Virtual Surgical Planning for Mandibular Reconstruct And Design Of Resection And Cutting Guides

In recent years, there has been a significant use of CAD-CAM technology, particularly advancements in additive manufacturing (AM), for the purpose of mandibular restorations using autologous donated bone or chimeric flaps subsequent to mandibular resection. The advancement of virtual surgical planning has evolved from the initial process of planning the procedure digitally and subsequently implementing it on the patient through the use of cutting guides. This approach also involved incorporating stock plates onto anatomical models created through rapid prototyping. However, the latest development in this field involves the substitution of stock titanium reconstructive plates with patient-specific implants (PSIs) that are custom-made for each indivi The utilization of computer-assisted surgical techniques has demonstrated its reliability and efficacy in reducing surgical duration, patients’ length of hospitalisation, and overall recovery time. Additionally, these techniques have shown promising results in enhancing both functional and aesthetic outcomes. The superiority of PSIs in terms of mechanical strength has been demonstrated, resulting in a reduced risk of re-intervention for plate replacement.

The design process for mandibular reconstructive patient-specific implants (PSIs) has remained largely unaltered since its inception, with a focus on replicating the form and functionality of manually crafted stock titanium plates. The fibular or iliac crest free flaps are utilised to replace the inferior mandibular edge. These flaps are then connected to the other mandibular segments by the use of the PSI technique until the ossification of the osteotomy interfaces is fully achieved.  Nevertheless, the flaps indicated earlier do not meet the necessary cross-sectional form criteria for restoring the original height of the mandible. Consequently, this results in the commonly recognised issues that arise when dental implants are implanted into bony flaps as a component of a comprehensive masticatory rehabilitation surgery.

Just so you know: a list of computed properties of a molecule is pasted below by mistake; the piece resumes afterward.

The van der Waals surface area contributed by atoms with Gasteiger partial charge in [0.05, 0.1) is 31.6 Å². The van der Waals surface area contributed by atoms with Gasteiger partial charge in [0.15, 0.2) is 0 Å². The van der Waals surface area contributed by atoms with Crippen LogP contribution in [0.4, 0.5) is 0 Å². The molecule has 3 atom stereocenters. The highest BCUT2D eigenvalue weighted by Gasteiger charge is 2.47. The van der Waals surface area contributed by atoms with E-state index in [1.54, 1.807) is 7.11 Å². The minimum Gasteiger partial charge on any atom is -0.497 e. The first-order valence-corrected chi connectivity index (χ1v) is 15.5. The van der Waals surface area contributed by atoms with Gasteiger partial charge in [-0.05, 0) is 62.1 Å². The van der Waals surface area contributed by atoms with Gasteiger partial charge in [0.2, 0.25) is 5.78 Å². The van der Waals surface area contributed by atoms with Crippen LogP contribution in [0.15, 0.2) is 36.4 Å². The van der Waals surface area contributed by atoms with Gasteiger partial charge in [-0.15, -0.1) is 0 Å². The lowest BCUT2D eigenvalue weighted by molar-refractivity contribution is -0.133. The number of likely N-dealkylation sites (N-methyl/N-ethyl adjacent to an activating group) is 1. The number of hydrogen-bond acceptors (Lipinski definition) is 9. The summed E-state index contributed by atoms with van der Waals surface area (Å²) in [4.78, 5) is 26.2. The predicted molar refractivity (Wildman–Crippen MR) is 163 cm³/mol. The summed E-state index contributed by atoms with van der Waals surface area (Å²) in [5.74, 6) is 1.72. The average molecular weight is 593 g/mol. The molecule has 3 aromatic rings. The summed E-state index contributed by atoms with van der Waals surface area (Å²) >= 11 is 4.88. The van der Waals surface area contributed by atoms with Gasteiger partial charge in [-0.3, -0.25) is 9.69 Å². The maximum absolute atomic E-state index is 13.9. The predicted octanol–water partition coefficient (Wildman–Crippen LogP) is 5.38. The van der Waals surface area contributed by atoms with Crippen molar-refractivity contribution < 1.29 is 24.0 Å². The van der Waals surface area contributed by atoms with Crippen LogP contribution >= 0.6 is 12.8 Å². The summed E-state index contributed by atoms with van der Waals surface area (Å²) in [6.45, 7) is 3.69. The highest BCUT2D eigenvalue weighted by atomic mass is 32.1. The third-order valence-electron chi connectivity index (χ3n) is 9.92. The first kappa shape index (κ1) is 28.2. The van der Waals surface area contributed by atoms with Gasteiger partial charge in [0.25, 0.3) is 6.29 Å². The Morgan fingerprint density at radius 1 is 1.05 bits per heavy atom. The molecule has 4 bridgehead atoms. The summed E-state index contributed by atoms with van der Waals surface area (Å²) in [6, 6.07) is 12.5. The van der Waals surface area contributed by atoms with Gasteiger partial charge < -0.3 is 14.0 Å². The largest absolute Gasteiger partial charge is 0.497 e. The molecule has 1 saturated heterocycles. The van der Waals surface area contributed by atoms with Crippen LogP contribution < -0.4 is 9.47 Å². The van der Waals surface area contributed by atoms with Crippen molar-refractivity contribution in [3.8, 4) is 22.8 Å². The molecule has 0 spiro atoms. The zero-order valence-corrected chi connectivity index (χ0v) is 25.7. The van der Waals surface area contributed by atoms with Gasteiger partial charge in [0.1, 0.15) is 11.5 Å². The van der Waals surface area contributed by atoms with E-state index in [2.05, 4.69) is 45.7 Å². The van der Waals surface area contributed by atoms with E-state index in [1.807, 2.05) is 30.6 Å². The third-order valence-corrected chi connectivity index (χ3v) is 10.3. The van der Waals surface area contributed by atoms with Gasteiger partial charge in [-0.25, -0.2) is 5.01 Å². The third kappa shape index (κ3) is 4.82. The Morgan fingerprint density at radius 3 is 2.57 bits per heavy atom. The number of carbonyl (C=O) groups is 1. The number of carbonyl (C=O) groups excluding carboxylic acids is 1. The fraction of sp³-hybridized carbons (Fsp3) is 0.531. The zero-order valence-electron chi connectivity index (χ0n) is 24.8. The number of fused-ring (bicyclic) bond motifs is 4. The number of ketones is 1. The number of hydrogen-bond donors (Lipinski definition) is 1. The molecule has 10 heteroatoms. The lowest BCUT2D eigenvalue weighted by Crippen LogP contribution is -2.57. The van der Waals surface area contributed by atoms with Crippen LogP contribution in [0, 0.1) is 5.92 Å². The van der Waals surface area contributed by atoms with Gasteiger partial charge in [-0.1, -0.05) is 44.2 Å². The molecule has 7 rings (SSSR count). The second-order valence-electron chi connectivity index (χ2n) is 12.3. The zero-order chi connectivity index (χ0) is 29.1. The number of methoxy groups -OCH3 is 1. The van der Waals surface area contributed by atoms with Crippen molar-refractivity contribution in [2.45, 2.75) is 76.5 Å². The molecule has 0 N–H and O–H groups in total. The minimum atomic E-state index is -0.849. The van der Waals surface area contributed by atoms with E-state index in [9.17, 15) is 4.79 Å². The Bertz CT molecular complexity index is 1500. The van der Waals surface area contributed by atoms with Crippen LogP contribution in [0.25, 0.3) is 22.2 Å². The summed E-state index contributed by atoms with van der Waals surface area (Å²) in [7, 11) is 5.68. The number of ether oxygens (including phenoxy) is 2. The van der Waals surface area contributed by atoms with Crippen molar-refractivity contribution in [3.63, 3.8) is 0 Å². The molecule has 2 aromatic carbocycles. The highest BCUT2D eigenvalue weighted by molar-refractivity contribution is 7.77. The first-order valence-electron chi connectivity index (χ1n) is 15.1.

The existing proposed interventions encompass the utilization of fibula free flap, which serves to reduce the extent of the mandibular gap that can be bridged, thereby augmenting the intricacy of the procedure. The design workflow for the reconstructive technique was established by our team, taking into account the anticipated dental rehabilitation. This involves. Our team developed a design workflow for the reconstructive procedure that already considers the removal of the defected mandible region using a resection guide (Figure 1), the adaption of fibula fragments at the defected region after defect removal (Figure 2), predicted dental rehabilitation, positioning the segments of a fibular free flap in a craniocaudal position using a fibula adaption guide (Figure 3), a fibula cutting guide (Figure 4) and a patient-specific implant (Figure 5). The utilization of conventional dental implants may be feasible, hence potentially mitigating issues associated with improper biomechanical stresses. Subsequently, the deficient vertical distance along the lower border of the mandible is addressed by employing a specially tailored component of the patient-specific implant (PSI), which serves to maintain the predetermined alignment of the fibular segments.

The DICOM data acquired from CT scans of patients’ head and neck, along with CT angiography of the legs, underwent processing using the were processed in D2P software, and Geomagic Freeform-Plus software applications. These software programmes, developed by MaterLeuven in Belgium and 3D Systems in Hill, SC, USA, were utilised to generate a virtual three-dimensional (3D) model of the patient’s facial anatomy. This model was employed to strategically plan the placement of the bony segments of the fibular free graft. The utilization of virtual dental casts was employed to facilitate the precise positioning of dental implants, taking into account the anticipated dental prosthesis.

Figure 1. Mandible defect resection guides

Figure 2. Fibula fragments adapted on the removed defected region of the mandible

Figure 3. Fibula fragments adapted using adaptation guide

Figure 4. Fibula cutting Guide

Figure 5. Patient-specific implant (PSI) with accommodation of the fibula fragments including the attachment at the condyle and the midbody of the healthy side

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